Tuesday, May 8, 2018

Emmons Lecture:

High Drama at the Paleocene/Eocene Boundary:
Climate and Biology, Perspectives from the Paleocene/Eocene Thermal Maximum (PETM) in the Bighorn Basin; Implications for Today

Will Clyde, University of New Hampshire
Meeting on the Colorado School of Mines campus, probably in the Ben H. Parker Student Center Grand Ballroom

Will Clyde, University of New Hampshire

Future Colorado Scientific Society Meetings and Field Trips

September 8-9, 2018; CSS Fall Field Trip

Geology of the Upper Arkansas Valley

Cal Ruleman (USGS) and Karl Kellogg (USGS, Emeritus)
In collaboration with RMAG

See all of our upcoming CSS meetings in 2018.

March for Science, April 14, and Vote for Science

The Colorado Scientific Society will take part in the March for Science in downtown Denver again this year on April 14, 2018. We will have a table at the Denver Civic Center again. Please plan to join us.

The March for Science organization also has a Vote For Science initiative to try to bridge the gap between advocating for science and civic engagement.  If you are interested in getting more information on this initiative and ways to educate your community and your representatives on why science and science policy matter, please go to this website:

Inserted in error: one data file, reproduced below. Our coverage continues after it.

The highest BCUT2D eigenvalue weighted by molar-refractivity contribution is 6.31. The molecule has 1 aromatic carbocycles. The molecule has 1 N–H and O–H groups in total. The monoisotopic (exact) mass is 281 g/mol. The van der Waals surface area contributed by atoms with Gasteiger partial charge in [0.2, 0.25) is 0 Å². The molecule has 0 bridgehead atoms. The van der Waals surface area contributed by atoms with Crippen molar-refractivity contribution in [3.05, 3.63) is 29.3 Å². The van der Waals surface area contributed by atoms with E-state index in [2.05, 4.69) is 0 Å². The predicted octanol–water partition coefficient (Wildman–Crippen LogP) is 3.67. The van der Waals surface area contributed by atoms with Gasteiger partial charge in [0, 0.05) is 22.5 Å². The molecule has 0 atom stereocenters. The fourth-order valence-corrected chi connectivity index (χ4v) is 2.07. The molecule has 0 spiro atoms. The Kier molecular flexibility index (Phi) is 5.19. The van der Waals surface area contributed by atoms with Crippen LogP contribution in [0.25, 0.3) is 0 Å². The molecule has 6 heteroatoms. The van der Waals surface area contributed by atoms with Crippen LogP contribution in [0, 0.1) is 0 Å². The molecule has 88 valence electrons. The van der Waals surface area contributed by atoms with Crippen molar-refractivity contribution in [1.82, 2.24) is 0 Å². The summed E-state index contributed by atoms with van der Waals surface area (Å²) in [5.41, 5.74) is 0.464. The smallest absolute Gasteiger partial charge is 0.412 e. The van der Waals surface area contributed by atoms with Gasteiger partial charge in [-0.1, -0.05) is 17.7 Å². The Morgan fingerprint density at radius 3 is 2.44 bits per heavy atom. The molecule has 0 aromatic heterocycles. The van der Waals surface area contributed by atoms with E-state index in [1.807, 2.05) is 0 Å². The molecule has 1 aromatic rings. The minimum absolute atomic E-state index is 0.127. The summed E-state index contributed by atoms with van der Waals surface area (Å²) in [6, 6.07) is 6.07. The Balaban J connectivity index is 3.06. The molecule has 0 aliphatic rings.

Vote for Science

Read the April 2018 CSS Newsletter

Renew your membership with the
CSS 2018 Membership Form

Abstracts of Past Colo. Scientific Society Meetings

The Colorado Scientific Society was founded in 1882 as a forum for the exchange of observations and ideas on the topics of earth science. Our lecture series occurs on the third Thursday of each month, from September through May. Lecture topics largely focus on earth science, and are open to the public. In addition to our monthly lecture series, the society is also active in public service. We fund student research grants, construct and post signs that describe local geologic features, and organize and lead several field trips.

The Colorado Scientific Society usually meets on the third Thursday of the month from September through May at The Shepherd of the Hills Presbyterian Church, 11500 W. 20th Ave., Lakewood CO
Social time is at 6:30; meeting & program at 7:00
(In the summer months of June-August, too many are off in the field.)
Map for Shepherd of the Hills

Corporate Sponsorship of the Colorado Scientific Society

Corporate sponsorship helps the Society continue to provide earth science-related talks, field trips, and other events to a broad cross-section of Front Range geologists and interested people. Please accept an invitation from the Colorado Scientific Society to become a corporate sponsor, enabling us to continue and expand our programs.
Details of corporate sponsorship of the Colorado Scientific Society

The Colorado Scientific Society is an Associated Society of the Geological Society of America.